In my interview with Ray Riendeau this issue, he brought up the fact that his newest CD, Atmospheres, was only going to be available as a download…no CD’s pressed. A sign of the times? It’s beginning to look that way.
A recent article I just read stated unequivocally that digital sales were on the rise and CD sales were dropping. Another reality that has been happening over time that adds to putting this decision in “your” hands is that labels have been merging, or being sold out to private firms, which unfortunately has resulted in artists being dropped left and right. So, we’re back to my question; if you’re making the call, is it worth it to press CD’s at this point? I tend to see both sides.
Webcasting, internet-streaming, and companies offering digital distribution are most certainly on the move. Experts predict that Internet Radio listeners are expected to grow to 196 million by 2020, all of this creating a compelling case for simply going the route of downloading with no CD’s being pressed. As an instructor, I’ve also noticed that a far greater percentage of my students are all strictly on ITunes at this point. If I slip and mention to bring in a “CD’ to lift some ideas, 9 out of 10 don’t own them anymore, in my eyes, another compelling case for strictly offering downloading. A final, and obvious point: by simply offering your project as a download, you’re going to save some serious capital by not pressing CD’s, and in these times, for most, that represents a more than valid consideration for anyone.
Let’s move to the other side of this CD pressing dilemma. If your project is a steadily working entity, be that local or on a touring level, having CD’s to sell is the obvious decision. Potential sales after a “live” performance is a strong marketing tool. Also, from my personal perspective as Editor, and for a short lived period of time as a publicist, I’ll go on the record as stating that I prefer to receive a CD as opposed to a download, and to the best of my knowledge, so would other reviewers in general. A final thought, (and I won’t be able to Google this one to get any kind of assemblance of an answer) is that I believe there is still a noteworthy contingency of the buying public that still literally wants to be able to hold the product in their hand, and add it to their collection. The fact that vinyl has resurfaced should give credence to that statement.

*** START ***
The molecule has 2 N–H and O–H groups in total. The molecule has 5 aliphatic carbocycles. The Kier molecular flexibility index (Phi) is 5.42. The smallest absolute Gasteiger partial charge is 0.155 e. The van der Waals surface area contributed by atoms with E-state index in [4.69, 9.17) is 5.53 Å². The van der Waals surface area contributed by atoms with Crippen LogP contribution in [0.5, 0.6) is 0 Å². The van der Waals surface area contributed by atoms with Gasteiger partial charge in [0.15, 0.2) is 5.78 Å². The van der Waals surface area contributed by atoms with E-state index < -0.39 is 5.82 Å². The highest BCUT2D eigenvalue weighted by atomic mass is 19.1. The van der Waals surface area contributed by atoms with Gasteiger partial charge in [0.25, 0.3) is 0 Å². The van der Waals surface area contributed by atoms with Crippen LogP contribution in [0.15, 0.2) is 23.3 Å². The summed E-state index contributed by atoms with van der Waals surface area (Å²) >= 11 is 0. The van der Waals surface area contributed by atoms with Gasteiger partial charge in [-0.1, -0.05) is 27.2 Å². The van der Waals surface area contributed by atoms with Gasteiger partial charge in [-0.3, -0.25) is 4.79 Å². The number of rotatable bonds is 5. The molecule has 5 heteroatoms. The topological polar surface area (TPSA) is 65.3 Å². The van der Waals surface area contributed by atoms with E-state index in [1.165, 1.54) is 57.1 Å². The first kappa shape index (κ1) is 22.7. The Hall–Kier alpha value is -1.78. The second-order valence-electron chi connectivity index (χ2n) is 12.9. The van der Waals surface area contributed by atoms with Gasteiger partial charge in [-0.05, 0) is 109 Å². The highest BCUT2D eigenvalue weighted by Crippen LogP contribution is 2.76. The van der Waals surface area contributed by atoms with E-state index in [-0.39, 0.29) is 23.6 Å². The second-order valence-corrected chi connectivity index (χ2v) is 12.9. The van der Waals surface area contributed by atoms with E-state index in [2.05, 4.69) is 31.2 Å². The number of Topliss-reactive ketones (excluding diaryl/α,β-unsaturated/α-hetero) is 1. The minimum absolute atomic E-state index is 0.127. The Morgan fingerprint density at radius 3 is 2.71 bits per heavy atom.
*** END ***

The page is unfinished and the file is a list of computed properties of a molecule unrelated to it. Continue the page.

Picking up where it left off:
The greater perspective on all of this is to take in all of these considerations and make the wisest choice from your own personal vantage point. There are some out there that are strictly concerned about the release of an effort on an artistic level. I remember when I asked Anthony Jackson in my interview with him who was going to distribute his latest CD, his answer was I don’t know, and don’t care…that’s someone else’s job. I’m just concerned about what’s “on it”. And, obviously, there are an equal amount of artists that are more concerned about sales than anything else. There are no rights or wrongs here mind you, just different perspectives. Bottom line, whatever you feel is most advantageous (within your budget) to get your product out there, for whatever reason, is the path to consider. Never a dull moment in this business…is there?
Let me end with a quote from Kevin Breuner of CDBaby:
“For some artists, the CD has become a smaller part of there income stream, but for others, it’s just as strong as ever. It really depends on the style of music they produce and who their core audience is. We’re shipping 1,000’s of orders daily world wide, so other cultural preferences come into play as well. We’re definitely seeing a shift towards digital, but the CD is still an important revenue stream for the artists who are out there trying to make a living from music”.